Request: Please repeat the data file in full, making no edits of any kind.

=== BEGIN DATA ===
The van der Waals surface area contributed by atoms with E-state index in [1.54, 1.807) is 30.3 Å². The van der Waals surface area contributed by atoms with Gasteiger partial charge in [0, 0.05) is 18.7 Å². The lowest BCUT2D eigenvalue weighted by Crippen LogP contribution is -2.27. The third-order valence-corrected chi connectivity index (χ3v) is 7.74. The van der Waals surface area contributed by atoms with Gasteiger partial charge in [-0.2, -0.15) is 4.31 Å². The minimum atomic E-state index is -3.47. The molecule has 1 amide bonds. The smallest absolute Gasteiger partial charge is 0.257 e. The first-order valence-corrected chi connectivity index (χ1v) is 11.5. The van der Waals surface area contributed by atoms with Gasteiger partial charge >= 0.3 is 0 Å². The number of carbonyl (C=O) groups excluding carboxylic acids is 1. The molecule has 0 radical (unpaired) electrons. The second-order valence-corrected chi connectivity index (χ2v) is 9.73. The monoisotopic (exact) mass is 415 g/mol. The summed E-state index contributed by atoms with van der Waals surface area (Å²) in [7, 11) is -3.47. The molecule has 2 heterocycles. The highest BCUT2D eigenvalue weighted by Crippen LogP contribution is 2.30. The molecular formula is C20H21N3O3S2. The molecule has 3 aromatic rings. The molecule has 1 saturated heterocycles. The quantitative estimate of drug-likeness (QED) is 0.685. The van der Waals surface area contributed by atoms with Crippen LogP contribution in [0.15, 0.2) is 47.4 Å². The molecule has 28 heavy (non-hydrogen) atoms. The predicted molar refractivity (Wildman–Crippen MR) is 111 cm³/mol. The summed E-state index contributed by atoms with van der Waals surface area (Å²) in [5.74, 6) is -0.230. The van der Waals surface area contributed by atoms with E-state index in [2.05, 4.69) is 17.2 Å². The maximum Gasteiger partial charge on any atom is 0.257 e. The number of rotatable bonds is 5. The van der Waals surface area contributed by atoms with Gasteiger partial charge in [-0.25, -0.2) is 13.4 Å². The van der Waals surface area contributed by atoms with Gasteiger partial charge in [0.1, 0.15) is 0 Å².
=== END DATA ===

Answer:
The van der Waals surface area contributed by atoms with E-state index in [1.54, 1.807) is 30.3 Å². The van der Waals surface area contributed by atoms with Gasteiger partial charge in [0, 0.05) is 18.7 Å². The lowest BCUT2D eigenvalue weighted by Crippen LogP contribution is -2.27. The third-order valence-corrected chi connectivity index (χ3v) is 7.74. The van der Waals surface area contributed by atoms with Gasteiger partial charge in [-0.2, -0.15) is 4.31 Å². The minimum atomic E-state index is -3.47. The molecule has 1 amide bonds. The smallest absolute Gasteiger partial charge is 0.257 e. The first-order valence-corrected chi connectivity index (χ1v) is 11.5. The van der Waals surface area contributed by atoms with Gasteiger partial charge >= 0.3 is 0 Å². The number of carbonyl (C=O) groups excluding carboxylic acids is 1. The molecule has 0 radical (unpaired) electrons. The second-order valence-corrected chi connectivity index (χ2v) is 9.73. The monoisotopic (exact) mass is 415 g/mol. The summed E-state index contributed by atoms with van der Waals surface area (Å²) in [7, 11) is -3.47. The molecule has 2 heterocycles. The highest BCUT2D eigenvalue weighted by Crippen LogP contribution is 2.30. The molecular formula is C20H21N3O3S2. The molecule has 3 aromatic rings. The molecule has 1 saturated heterocycles. The quantitative estimate of drug-likeness (QED) is 0.685. The van der Waals surface area contributed by atoms with Crippen LogP contribution in [0.15, 0.2) is 47.4 Å². The molecule has 28 heavy (non-hydrogen) atoms. The predicted molar refractivity (Wildman–Crippen MR) is 111 cm³/mol. The summed E-state index contributed by atoms with van der Waals surface area (Å²) in [5.74, 6) is -0.230. The van der Waals surface area contributed by atoms with E-state index in [2.05, 4.69) is 17.2 Å². The maximum Gasteiger partial charge on any atom is 0.257 e. The number of rotatable bonds is 5. The van der Waals surface area contributed by atoms with Gasteiger partial charge in [-0.25, -0.2) is 13.4 Å². The van der Waals surface area contributed by atoms with Gasteiger partial charge in [0.1, 0.15) is 0 Å².